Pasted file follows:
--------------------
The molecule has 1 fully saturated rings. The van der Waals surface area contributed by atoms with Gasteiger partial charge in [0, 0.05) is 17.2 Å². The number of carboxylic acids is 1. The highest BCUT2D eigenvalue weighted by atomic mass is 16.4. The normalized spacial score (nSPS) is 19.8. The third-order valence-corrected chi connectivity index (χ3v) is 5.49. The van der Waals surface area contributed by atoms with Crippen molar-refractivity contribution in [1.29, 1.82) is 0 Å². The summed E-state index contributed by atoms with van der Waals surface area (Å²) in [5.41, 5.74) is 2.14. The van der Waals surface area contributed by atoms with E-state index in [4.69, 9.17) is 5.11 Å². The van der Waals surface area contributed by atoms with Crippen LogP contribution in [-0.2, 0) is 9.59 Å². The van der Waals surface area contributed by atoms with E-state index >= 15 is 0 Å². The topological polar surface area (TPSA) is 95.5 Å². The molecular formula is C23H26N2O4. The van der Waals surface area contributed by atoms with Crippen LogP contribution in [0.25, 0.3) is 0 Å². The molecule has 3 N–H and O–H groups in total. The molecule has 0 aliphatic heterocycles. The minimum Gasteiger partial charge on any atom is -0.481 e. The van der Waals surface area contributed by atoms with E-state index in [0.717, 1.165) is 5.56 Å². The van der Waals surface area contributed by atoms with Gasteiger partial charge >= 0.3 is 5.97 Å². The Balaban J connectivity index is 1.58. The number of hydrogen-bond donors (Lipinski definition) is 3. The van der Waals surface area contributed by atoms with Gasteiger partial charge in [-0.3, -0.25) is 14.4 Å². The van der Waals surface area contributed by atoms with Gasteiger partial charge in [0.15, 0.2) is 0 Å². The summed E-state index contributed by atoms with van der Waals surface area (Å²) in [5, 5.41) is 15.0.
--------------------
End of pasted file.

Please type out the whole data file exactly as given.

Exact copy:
The molecule has 1 fully saturated rings. The van der Waals surface area contributed by atoms with Gasteiger partial charge in [0, 0.05) is 17.2 Å². The number of carboxylic acids is 1. The highest BCUT2D eigenvalue weighted by atomic mass is 16.4. The normalized spacial score (nSPS) is 19.8. The third-order valence-corrected chi connectivity index (χ3v) is 5.49. The van der Waals surface area contributed by atoms with Crippen molar-refractivity contribution in [1.29, 1.82) is 0 Å². The summed E-state index contributed by atoms with van der Waals surface area (Å²) in [5.41, 5.74) is 2.14. The van der Waals surface area contributed by atoms with E-state index in [4.69, 9.17) is 5.11 Å². The van der Waals surface area contributed by atoms with Crippen LogP contribution in [-0.2, 0) is 9.59 Å². The van der Waals surface area contributed by atoms with E-state index >= 15 is 0 Å². The topological polar surface area (TPSA) is 95.5 Å². The molecular formula is C23H26N2O4. The van der Waals surface area contributed by atoms with Crippen LogP contribution in [0.25, 0.3) is 0 Å². The molecule has 3 N–H and O–H groups in total. The molecule has 0 aliphatic heterocycles. The minimum Gasteiger partial charge on any atom is -0.481 e. The van der Waals surface area contributed by atoms with E-state index in [0.717, 1.165) is 5.56 Å². The van der Waals surface area contributed by atoms with Gasteiger partial charge >= 0.3 is 5.97 Å². The Balaban J connectivity index is 1.58. The number of hydrogen-bond donors (Lipinski definition) is 3. The van der Waals surface area contributed by atoms with Gasteiger partial charge in [-0.3, -0.25) is 14.4 Å². The van der Waals surface area contributed by atoms with Gasteiger partial charge in [0.15, 0.2) is 0 Å². The summed E-state index contributed by atoms with van der Waals surface area (Å²) in [5, 5.41) is 15.0.